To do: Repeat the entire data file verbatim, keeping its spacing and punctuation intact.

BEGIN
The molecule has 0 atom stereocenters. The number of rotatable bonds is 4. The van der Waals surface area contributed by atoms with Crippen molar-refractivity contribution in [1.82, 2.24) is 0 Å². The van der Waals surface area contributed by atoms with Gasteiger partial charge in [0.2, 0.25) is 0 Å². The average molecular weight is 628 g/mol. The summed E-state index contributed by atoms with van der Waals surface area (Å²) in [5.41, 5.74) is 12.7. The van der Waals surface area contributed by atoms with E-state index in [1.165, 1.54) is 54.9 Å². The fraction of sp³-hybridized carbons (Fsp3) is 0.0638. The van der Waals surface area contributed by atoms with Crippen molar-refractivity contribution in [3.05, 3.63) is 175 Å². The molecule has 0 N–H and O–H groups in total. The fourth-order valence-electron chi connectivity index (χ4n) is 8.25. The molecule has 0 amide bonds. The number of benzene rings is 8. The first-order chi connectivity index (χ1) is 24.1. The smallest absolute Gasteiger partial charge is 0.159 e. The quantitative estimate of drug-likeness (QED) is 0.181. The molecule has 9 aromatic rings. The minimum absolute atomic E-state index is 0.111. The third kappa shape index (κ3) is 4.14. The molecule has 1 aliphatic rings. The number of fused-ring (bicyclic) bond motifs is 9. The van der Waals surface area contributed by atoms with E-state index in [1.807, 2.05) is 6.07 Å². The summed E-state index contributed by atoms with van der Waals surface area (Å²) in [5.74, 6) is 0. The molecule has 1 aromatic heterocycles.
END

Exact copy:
The molecule has 0 atom stereocenters. The number of rotatable bonds is 4. The van der Waals surface area contributed by atoms with Crippen molar-refractivity contribution in [1.82, 2.24) is 0 Å². The van der Waals surface area contributed by atoms with Gasteiger partial charge in [0.2, 0.25) is 0 Å². The average molecular weight is 628 g/mol. The summed E-state index contributed by atoms with van der Waals surface area (Å²) in [5.41, 5.74) is 12.7. The van der Waals surface area contributed by atoms with E-state index in [1.165, 1.54) is 54.9 Å². The fraction of sp³-hybridized carbons (Fsp3) is 0.0638. The van der Waals surface area contributed by atoms with Crippen molar-refractivity contribution in [3.05, 3.63) is 175 Å². The molecule has 0 N–H and O–H groups in total. The fourth-order valence-electron chi connectivity index (χ4n) is 8.25. The molecule has 0 amide bonds. The number of benzene rings is 8. The first-order chi connectivity index (χ1) is 24.1. The smallest absolute Gasteiger partial charge is 0.159 e. The quantitative estimate of drug-likeness (QED) is 0.181. The molecule has 9 aromatic rings. The minimum absolute atomic E-state index is 0.111. The third kappa shape index (κ3) is 4.14. The molecule has 1 aliphatic rings. The number of fused-ring (bicyclic) bond motifs is 9. The van der Waals surface area contributed by atoms with E-state index in [1.807, 2.05) is 6.07 Å². The summed E-state index contributed by atoms with van der Waals surface area (Å²) in [5.74, 6) is 0. The molecule has 1 aromatic heterocycles.